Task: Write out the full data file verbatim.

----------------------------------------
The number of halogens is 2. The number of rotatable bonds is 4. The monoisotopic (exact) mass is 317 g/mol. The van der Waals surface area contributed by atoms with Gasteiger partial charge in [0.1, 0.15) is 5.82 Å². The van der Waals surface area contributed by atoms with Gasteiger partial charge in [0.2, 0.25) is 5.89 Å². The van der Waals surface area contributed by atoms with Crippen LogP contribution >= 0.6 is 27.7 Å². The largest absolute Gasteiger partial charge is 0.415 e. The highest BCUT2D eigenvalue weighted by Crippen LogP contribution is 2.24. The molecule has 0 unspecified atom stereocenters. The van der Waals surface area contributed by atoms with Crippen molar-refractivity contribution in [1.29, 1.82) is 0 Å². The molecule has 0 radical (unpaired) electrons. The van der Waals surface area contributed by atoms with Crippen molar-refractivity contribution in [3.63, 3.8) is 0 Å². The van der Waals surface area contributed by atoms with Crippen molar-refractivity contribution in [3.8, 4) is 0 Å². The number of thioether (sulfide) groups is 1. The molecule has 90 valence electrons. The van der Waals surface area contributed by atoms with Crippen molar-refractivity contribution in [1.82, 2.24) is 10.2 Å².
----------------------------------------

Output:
The number of halogens is 2. The number of rotatable bonds is 4. The monoisotopic (exact) mass is 317 g/mol. The van der Waals surface area contributed by atoms with Gasteiger partial charge in [0.1, 0.15) is 5.82 Å². The van der Waals surface area contributed by atoms with Gasteiger partial charge in [0.2, 0.25) is 5.89 Å². The van der Waals surface area contributed by atoms with Crippen LogP contribution >= 0.6 is 27.7 Å². The largest absolute Gasteiger partial charge is 0.415 e. The highest BCUT2D eigenvalue weighted by Crippen LogP contribution is 2.24. The molecule has 0 unspecified atom stereocenters. The van der Waals surface area contributed by atoms with Crippen molar-refractivity contribution in [1.29, 1.82) is 0 Å². The molecule has 0 radical (unpaired) electrons. The van der Waals surface area contributed by atoms with Crippen molar-refractivity contribution in [3.63, 3.8) is 0 Å². The van der Waals surface area contributed by atoms with Crippen molar-refractivity contribution in [3.8, 4) is 0 Å². The number of thioether (sulfide) groups is 1. The molecule has 90 valence electrons. The van der Waals surface area contributed by atoms with Crippen molar-refractivity contribution in [1.82, 2.24) is 10.2 Å².